How to Become a Mindful Runner

Ironically, to become a mindful runner, you don’t have to be focused on your thoughts while running at all. The development of strong mental health begins off the track, or trail, and in your day-to-day life. There are three easy ways to enhance your mental strength and become a mindful runner for performance improvements. (I say easy in italics because when you read them, you’ll think- ‘I can do those no problem’, but I’ll forewarn you, they can be quite challenging!)

Let’s start with my own self-realization that I needed to improve my mental health in order to see running performance gains. I never actually recognized that I was overweight- as noted in the picture below from last year; that was not my driving factor to improve my health. I actually felt pretty darn physically fit. I had run at least one half marathon every year since 2012,  staying active most of the year and had improved my nutrition to the point of completing a whole 30 days with no sugar, grains, alcohol, or dairy. Yet I was still constantly ‘tired and heavy’. I had the usual medical workup, checking my thyroid and for anemia- all (thankfully) normal. But something was still missing. It wasn’t until I took the time to focus on my mental health that I started to see rapid improvement.

June 2020 and June 2021

2020 brought many challenges with covid. Being in healthcare, I didn’t have much of an option but to enter the hospital with those infected daily. Although I can’t say I was ever scared to go to work, I couldn’t quite get over the fact that I felt forced to be ok with exposing myself to covid daily when I went to round on patient’s in the ICU setting. In retrospect, (and it’s only been a few months since vaccinations have become readily available) my mind was searching for some rest and recovery.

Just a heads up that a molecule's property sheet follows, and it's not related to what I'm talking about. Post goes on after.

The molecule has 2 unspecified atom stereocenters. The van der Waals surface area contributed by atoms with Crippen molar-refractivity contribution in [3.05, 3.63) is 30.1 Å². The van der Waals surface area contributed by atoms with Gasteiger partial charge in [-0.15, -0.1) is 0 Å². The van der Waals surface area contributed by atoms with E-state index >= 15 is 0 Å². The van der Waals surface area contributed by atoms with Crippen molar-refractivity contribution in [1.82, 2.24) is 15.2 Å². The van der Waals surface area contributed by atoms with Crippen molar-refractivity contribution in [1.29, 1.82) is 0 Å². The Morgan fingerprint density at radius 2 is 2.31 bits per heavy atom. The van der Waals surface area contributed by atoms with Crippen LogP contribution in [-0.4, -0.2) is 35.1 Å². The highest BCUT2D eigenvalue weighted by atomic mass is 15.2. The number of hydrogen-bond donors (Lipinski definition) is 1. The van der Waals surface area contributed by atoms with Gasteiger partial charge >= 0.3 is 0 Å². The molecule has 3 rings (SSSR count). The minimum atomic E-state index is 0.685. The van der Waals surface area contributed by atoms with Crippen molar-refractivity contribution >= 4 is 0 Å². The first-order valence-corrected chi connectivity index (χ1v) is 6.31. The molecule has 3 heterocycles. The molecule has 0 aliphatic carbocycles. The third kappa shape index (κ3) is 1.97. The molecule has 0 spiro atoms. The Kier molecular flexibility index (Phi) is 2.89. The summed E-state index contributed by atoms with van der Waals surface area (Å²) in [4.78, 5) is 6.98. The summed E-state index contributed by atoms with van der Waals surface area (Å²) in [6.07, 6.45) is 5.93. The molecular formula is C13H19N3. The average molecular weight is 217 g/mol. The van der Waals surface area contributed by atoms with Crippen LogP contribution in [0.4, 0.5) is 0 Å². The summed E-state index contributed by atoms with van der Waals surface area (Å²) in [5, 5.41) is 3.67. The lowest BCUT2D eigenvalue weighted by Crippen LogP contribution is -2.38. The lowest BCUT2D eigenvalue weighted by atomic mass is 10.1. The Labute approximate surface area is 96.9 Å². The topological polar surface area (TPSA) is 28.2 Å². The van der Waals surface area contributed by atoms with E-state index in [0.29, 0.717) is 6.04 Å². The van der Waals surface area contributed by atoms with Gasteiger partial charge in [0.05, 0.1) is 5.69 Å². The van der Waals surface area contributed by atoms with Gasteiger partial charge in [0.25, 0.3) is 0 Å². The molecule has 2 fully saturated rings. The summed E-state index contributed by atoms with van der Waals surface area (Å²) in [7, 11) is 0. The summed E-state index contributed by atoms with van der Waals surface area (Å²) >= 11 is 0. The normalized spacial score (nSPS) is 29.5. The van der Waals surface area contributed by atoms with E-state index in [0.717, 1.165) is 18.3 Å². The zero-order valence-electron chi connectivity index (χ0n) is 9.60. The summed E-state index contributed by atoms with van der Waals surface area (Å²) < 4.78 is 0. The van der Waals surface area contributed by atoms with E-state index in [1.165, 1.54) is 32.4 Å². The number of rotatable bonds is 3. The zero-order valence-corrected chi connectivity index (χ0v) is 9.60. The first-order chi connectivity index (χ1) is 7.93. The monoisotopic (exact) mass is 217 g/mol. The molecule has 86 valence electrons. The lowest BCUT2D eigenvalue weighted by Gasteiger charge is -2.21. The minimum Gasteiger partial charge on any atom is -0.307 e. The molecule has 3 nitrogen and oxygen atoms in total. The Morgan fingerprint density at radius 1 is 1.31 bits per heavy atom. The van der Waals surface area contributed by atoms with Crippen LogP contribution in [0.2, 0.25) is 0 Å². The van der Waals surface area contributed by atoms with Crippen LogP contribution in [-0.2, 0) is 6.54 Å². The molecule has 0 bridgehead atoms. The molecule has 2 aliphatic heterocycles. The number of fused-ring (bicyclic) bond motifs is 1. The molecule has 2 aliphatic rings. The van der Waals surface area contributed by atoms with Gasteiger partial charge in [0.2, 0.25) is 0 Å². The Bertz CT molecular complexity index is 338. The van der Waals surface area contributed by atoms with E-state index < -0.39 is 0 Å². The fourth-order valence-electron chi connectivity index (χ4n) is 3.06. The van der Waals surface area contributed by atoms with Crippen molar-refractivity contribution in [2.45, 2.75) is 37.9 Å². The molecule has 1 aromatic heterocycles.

2021 has brought a profound journey to improve my mental health, and only good things have followed. Here are three easy steps to become a mindful runner, and subsequently improve your running abilities.

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Step One: Make Changes

For my family, we made a BIG change. Justifiably, we had been talking about this change for over a decade. But it still seemed surreal when we moved from our home, our stable jobs and city life as we knew it, to a rural community in the mountains of California. Of course I’m not suggesting to improve your mental health you have to move across states, haha. What I am suggesting, is to really focus on what you need to change in your life? Hint: The first thing that just came to your mind is probably what you need to change. Although it may not be easy, there’s no better time than now. 

“It is never too late to be what you might have been”.

The mental clarity I’ve developed sitting on my porch with my family watching the horses and chickens graze, as well as the reward I feel when watching my garden grow slow and in abundance has given me the rest I was desperately seeking. 

Another, more subtle change, I made this year was addressing my mental addiction to soda. More specifically, Dr. Pepper. Those who truly know me, know I have been dependent on Dr. Pepper my whole life. And although there have been brief times I’ve given up soda to be ‘more healthy’, it wasn’t until I got to the root derivative of my mental addiction that I was able to quit.